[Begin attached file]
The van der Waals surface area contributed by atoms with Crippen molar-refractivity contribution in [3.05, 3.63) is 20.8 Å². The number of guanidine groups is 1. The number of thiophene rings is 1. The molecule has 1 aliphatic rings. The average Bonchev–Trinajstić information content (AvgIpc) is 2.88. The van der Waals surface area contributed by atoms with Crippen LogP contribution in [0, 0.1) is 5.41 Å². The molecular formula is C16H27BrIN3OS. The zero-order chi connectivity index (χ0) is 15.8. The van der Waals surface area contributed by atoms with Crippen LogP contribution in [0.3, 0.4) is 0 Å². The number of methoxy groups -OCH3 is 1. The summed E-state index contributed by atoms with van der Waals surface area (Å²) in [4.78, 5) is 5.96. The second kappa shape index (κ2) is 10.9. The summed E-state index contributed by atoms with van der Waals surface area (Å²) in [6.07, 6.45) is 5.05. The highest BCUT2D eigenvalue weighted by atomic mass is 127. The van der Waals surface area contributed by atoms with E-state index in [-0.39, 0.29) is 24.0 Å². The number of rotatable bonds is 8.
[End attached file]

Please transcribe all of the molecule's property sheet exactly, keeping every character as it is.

The van der Waals surface area contributed by atoms with Crippen molar-refractivity contribution in [3.05, 3.63) is 20.8 Å². The number of guanidine groups is 1. The number of thiophene rings is 1. The molecule has 1 aliphatic rings. The average Bonchev–Trinajstić information content (AvgIpc) is 2.88. The van der Waals surface area contributed by atoms with Crippen LogP contribution in [0, 0.1) is 5.41 Å². The molecular formula is C16H27BrIN3OS. The zero-order chi connectivity index (χ0) is 15.8. The van der Waals surface area contributed by atoms with Crippen LogP contribution in [0.3, 0.4) is 0 Å². The number of methoxy groups -OCH3 is 1. The summed E-state index contributed by atoms with van der Waals surface area (Å²) in [4.78, 5) is 5.96. The second kappa shape index (κ2) is 10.9. The summed E-state index contributed by atoms with van der Waals surface area (Å²) in [6.07, 6.45) is 5.05. The highest BCUT2D eigenvalue weighted by atomic mass is 127. The van der Waals surface area contributed by atoms with E-state index in [-0.39, 0.29) is 24.0 Å². The number of rotatable bonds is 8.